Castile soap originated in Spain, although the name was applied to any hard, white soap based on olive oil. Castile is a mild, emollient soap that has been used for everything from bathing to washing hair and teeth and cleaning the house. Castile soaps are moisturizing and have been favored as a luxury item by kings. Unlike soaps made from animal fat or tallow, genuine Castilian soap is made with olive oil, which makes the soap very creamy. Originally, Castile soap was made with 100 percent olive oil. This results in a soap that foams only slowly, so that variations have been developed with up to 80 percent olive oil and other oils, such as coconut oil or palm oil, which make up the other 20 percent.
Any variety of olive oil can be used for soap, although some people prefer cold-pressed oil over oils that are extracted by chemical methods. Chemical extraction does not affect how the oil behaves in the soap, but some people prefer an organic product.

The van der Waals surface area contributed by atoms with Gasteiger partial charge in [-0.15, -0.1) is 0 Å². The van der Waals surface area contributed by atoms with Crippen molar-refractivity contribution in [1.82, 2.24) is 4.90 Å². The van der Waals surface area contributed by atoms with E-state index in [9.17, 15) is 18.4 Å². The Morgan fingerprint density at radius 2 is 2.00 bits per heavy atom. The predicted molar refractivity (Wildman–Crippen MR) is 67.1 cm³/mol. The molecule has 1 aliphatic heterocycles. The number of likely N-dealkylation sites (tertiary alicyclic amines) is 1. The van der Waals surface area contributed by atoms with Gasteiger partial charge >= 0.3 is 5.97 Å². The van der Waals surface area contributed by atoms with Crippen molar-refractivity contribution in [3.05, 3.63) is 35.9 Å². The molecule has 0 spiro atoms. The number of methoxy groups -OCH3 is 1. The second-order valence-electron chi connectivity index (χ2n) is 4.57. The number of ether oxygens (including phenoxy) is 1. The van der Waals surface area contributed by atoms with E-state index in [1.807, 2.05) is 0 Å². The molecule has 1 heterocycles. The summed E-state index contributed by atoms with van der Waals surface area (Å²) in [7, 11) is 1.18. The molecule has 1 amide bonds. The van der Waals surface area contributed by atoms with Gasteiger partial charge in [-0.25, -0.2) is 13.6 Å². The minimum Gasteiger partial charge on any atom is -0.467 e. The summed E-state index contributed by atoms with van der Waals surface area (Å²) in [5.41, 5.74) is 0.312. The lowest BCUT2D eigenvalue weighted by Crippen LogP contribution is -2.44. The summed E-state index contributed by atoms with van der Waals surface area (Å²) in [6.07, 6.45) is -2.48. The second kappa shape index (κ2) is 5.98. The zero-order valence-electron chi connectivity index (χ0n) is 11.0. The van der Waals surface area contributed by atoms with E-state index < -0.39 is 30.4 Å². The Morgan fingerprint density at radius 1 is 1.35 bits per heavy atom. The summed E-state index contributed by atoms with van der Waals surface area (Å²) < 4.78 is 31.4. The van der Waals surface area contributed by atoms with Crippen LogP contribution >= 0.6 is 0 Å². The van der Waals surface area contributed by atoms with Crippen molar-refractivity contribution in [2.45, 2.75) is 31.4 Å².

Soapmakers use distilled water to avoid minerals and impurities in the water that discolour the soap.
Lye, which is mixed with water and added to the oil, causes saponification, a chemical reaction that gives soap. Lye or sodium hydroxide is highly corrosive and should be handled with care. Keep out of the reach of children and wear eye protection and protective clothing when handling. Alkalis are sold in hardware stores as flakes or pellets, in a dry powder or as a liquid.